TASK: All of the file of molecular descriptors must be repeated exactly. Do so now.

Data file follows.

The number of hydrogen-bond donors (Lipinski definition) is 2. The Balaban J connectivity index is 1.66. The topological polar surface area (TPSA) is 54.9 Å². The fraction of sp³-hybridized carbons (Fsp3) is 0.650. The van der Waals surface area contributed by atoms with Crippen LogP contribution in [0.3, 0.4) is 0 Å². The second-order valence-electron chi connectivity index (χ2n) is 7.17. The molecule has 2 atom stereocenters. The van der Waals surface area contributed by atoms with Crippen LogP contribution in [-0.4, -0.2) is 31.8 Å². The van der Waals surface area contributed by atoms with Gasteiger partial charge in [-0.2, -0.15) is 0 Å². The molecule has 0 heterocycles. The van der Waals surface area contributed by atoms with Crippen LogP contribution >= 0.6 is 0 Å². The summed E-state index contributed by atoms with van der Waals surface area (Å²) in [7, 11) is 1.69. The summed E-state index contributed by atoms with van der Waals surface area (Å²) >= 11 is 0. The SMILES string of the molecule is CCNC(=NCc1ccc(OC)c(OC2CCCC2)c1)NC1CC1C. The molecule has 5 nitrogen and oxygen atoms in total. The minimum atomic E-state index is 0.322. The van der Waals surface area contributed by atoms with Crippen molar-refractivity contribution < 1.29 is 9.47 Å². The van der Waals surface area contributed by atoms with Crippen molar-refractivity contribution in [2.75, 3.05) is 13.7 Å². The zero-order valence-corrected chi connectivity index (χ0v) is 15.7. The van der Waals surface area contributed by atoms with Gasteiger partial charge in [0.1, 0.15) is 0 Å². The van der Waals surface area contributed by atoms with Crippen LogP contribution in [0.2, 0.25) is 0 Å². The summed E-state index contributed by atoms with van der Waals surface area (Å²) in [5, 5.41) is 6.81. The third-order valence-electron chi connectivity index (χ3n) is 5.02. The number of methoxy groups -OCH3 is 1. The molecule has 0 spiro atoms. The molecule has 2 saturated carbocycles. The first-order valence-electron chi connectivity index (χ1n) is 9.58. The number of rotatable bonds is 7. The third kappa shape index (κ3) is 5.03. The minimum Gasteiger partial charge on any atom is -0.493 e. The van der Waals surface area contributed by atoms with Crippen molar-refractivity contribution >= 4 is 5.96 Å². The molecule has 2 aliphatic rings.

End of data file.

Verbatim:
The number of hydrogen-bond donors (Lipinski definition) is 2. The Balaban J connectivity index is 1.66. The topological polar surface area (TPSA) is 54.9 Å². The fraction of sp³-hybridized carbons (Fsp3) is 0.650. The van der Waals surface area contributed by atoms with Crippen LogP contribution in [0.3, 0.4) is 0 Å². The second-order valence-electron chi connectivity index (χ2n) is 7.17. The molecule has 2 atom stereocenters. The van der Waals surface area contributed by atoms with Crippen LogP contribution in [-0.4, -0.2) is 31.8 Å². The van der Waals surface area contributed by atoms with Gasteiger partial charge in [-0.2, -0.15) is 0 Å². The molecule has 0 heterocycles. The van der Waals surface area contributed by atoms with Crippen LogP contribution >= 0.6 is 0 Å². The summed E-state index contributed by atoms with van der Waals surface area (Å²) in [7, 11) is 1.69. The summed E-state index contributed by atoms with van der Waals surface area (Å²) >= 11 is 0. The SMILES string of the molecule is CCNC(=NCc1ccc(OC)c(OC2CCCC2)c1)NC1CC1C. The molecule has 5 nitrogen and oxygen atoms in total. The minimum atomic E-state index is 0.322. The van der Waals surface area contributed by atoms with Crippen molar-refractivity contribution < 1.29 is 9.47 Å². The van der Waals surface area contributed by atoms with Crippen molar-refractivity contribution in [2.75, 3.05) is 13.7 Å². The zero-order valence-corrected chi connectivity index (χ0v) is 15.7. The van der Waals surface area contributed by atoms with Gasteiger partial charge in [0.1, 0.15) is 0 Å². The van der Waals surface area contributed by atoms with Crippen LogP contribution in [0.2, 0.25) is 0 Å². The summed E-state index contributed by atoms with van der Waals surface area (Å²) in [5, 5.41) is 6.81. The third-order valence-electron chi connectivity index (χ3n) is 5.02. The number of methoxy groups -OCH3 is 1. The molecule has 0 spiro atoms. The molecule has 2 saturated carbocycles. The first-order valence-electron chi connectivity index (χ1n) is 9.58. The number of rotatable bonds is 7. The third kappa shape index (κ3) is 5.03. The minimum Gasteiger partial charge on any atom is -0.493 e. The van der Waals surface area contributed by atoms with Crippen molar-refractivity contribution >= 4 is 5.96 Å². The molecule has 2 aliphatic rings.